Social Security Keeps 20 Million Americans Out of Poverty:
A State-By-State Analysis

PDF of this report (5pp.)

By Paul N. Van de Water and Arloc Sherman

August 11, 2010

Social Security benefits play a vital role in reducing poverty. Without Social Security, according to the latest available Census data (for 2008), 19.8 million more Americans would be poor. Although most of those kept out of poverty by Social Security are elderly, nearly a third are under age 65, including 1.1 million children. (See Table 1.) Depending on their design, reductions in Social Security benefits could significantly increase poverty, particularly among the elderly.

TABLE 1:
Effect of Social Security on Poverty, 2008
Age Group Percent in Poverty Number Lifted Out of Poverty by Social Security
Excluding
Social Security
Including
Social Security
Children Under 18 20.5 19.0 1,117,000
Adults Aged 18-64 14.5 11.7 5,281,000
Elderly Aged 65 and Over 45.2 9.7 13,410,000
Total, All Ages 19.8 13.2 19,808,000
Memorandum:
Women Aged 65 and Over 49.7 11.9 8,120,000
Source: Center on Budget and Policy Priorities based on data from the U.S. Census Bureau, Current Population Survey, March 2009.

Social Security Lifts 13 Million Elderly Americans Out of Poverty

Almost 90 percent of people aged 65 and older receive some of their family income from Social Security. [1] Without Social Security benefits, 45.2 percent of elderly Americans would have incomes below the poverty line, all else being equal. With Social Security benefits, only 9.7 percent are poor. Some 13.2 million elderly Americans are lifted out of poverty by Social Security.

Social Security reduces elderly poverty dramatically in every state in the nation, as shown in Figure 1 and Table 2. Without Social Security, the poverty rate for those aged 65 and over would exceed 40 percent in 42 states. With Social Security, the elderly poverty rate in the large majority of states is less than 10 percent. Social Security lifts 1.1 million elderly people out of poverty in California and Florida, almost 900,000 in Texas, and 800,000 in New York.

Social Security Lifts More Than 1 Million Children Out of Poverty

Social Security is important for children and their families as well as for the elderly. About 6 million children under age 18 (8 percent of all U.S. children) lived in families that received income from Social Security in 2008, according to Census data. Over 3 million children received their own benefits as dependents of retired, disabled, or deceased workers. Others lived with parents or relatives who received Social Security benefits. In all, 1.1 million children are lifted out of poverty by Social Security.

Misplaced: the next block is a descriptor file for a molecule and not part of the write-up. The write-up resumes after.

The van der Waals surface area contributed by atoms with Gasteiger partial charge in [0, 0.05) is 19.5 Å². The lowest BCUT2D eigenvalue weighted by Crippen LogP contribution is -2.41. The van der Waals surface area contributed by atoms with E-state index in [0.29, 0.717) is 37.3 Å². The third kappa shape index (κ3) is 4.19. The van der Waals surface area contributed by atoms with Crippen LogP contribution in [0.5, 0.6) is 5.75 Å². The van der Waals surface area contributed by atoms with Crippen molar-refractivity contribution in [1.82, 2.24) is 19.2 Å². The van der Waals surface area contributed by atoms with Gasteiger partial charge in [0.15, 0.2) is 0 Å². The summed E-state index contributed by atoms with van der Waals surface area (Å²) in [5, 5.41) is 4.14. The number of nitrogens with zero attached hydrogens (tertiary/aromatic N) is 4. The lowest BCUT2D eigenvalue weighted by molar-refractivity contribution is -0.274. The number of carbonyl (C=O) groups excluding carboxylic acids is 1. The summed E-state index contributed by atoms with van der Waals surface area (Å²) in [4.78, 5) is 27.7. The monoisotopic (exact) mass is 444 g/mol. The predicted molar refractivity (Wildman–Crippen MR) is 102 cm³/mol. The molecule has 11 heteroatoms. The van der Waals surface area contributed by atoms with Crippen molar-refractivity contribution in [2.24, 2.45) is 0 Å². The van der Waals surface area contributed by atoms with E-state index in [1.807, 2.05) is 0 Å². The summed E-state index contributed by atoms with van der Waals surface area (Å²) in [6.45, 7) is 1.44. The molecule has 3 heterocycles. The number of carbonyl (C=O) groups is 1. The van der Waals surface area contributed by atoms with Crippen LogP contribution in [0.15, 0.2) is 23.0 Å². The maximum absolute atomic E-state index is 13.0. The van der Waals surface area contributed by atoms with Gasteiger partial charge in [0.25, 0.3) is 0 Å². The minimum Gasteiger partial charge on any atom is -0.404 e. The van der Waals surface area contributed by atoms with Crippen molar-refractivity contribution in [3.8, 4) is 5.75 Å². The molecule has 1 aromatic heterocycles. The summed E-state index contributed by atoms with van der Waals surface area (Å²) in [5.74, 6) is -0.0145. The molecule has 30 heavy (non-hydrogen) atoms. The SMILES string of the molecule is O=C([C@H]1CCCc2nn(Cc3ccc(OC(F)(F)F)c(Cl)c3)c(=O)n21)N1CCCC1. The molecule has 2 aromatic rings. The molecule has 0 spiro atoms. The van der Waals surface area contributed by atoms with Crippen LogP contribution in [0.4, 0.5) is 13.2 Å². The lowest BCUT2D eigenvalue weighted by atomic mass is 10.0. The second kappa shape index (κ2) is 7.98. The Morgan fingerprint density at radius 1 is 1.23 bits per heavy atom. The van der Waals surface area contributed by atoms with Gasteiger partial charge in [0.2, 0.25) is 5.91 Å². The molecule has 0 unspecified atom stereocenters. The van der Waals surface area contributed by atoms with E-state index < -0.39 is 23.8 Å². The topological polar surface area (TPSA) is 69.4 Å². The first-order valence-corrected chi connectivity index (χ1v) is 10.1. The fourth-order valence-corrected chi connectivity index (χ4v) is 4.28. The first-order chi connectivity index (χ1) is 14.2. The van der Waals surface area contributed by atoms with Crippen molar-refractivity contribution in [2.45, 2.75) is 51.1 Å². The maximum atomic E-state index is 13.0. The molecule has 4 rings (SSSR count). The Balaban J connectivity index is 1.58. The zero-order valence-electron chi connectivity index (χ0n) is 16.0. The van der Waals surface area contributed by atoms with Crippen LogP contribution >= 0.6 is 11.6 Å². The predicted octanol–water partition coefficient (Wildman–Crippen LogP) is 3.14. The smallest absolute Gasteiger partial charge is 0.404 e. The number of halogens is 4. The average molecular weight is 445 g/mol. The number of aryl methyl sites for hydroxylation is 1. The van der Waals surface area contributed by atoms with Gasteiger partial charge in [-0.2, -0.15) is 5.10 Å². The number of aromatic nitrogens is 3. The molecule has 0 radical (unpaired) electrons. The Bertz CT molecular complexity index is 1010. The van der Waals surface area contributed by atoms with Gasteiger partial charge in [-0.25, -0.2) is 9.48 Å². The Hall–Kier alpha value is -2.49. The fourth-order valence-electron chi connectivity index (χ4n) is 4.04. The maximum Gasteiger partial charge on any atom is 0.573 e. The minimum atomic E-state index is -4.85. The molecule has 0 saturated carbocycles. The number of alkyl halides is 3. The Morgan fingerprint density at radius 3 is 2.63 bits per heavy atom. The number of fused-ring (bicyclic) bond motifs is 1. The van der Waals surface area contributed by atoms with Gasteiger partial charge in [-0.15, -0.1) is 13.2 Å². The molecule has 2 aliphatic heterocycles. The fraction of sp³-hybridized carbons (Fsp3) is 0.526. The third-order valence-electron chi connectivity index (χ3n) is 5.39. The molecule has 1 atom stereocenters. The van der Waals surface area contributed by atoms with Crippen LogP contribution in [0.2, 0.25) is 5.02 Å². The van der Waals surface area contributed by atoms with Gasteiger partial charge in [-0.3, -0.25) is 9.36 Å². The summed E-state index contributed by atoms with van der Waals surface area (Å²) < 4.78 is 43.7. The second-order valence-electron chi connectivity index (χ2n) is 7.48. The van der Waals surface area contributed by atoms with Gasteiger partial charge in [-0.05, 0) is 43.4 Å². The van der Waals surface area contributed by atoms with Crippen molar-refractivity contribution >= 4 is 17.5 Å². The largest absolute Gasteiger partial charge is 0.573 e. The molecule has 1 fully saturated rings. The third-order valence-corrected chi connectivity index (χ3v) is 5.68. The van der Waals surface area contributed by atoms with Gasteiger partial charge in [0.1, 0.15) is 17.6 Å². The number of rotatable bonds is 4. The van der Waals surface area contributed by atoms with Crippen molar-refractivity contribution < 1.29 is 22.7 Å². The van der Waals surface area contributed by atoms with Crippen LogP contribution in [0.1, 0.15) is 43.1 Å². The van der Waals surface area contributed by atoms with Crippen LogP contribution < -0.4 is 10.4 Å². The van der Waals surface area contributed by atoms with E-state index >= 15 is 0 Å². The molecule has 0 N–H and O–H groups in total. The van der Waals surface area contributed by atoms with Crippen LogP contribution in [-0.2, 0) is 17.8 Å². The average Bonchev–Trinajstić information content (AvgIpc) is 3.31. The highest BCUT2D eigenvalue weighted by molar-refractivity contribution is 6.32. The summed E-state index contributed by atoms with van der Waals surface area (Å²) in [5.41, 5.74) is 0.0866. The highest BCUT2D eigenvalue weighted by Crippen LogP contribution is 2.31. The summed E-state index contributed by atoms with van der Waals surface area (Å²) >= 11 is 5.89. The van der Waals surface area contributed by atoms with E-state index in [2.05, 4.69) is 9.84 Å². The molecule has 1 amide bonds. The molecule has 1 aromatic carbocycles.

Social Security records show that 3.2 million children under age 18 qualified for Social Security payments themselves in December 2009. (See Table 3.) Of these, 1.3 million were the survivor of a deceased worker. Another 1.6 million received payments because their parent had a severe disability. And 301,000 children under 18 received payments because their parent or, in some cases, grandparent was retired. [2]

Technical Note

This analysis uses the official definition of poverty used by the Census Bureau. In determining poverty status, the Census Bureau compares a family’s cash income before taxes with poverty thresholds that vary by the size and age of the family. The poverty thresholds in 2008 were $10,326 for an elderly individual, $13,014 for an elderly couple, and $22,025 for an average family of four. To calculate the anti-poverty effects of Social Security, we determined each family’s poverty status twice — first excluding and then including the family’s Social Security benefits.

Our analysis uses data from the Census Bureau’s Current Population Survey (CPS), the survey that is used to produce official poverty estimates. [3] Each March the CPS collects information on personal income, health coverage, and other social and economic characteristics for the previous year. The national estimates reported here are for 2008. The state-by-state estimates are based on a three-year average (for 2006, 2007, and 2008) to improve the reliability of the results.

One critic of estimates such as these argues that they “do nothing to answer the question of what would have happened if Social Security had not existed.”[4] Indeed, this analysis does not take into account other changes that would occur in the absence of Social Security. If Social Security did not exist, most elderly individuals likely would have saved somewhat more and worked somewhat longer.

Other studies confirm, however, that Social Security has made a very large contribution to reducing poverty, and that cutting Social Security benefits could substantially increase poverty among the elderly.[5]

TABLE 2: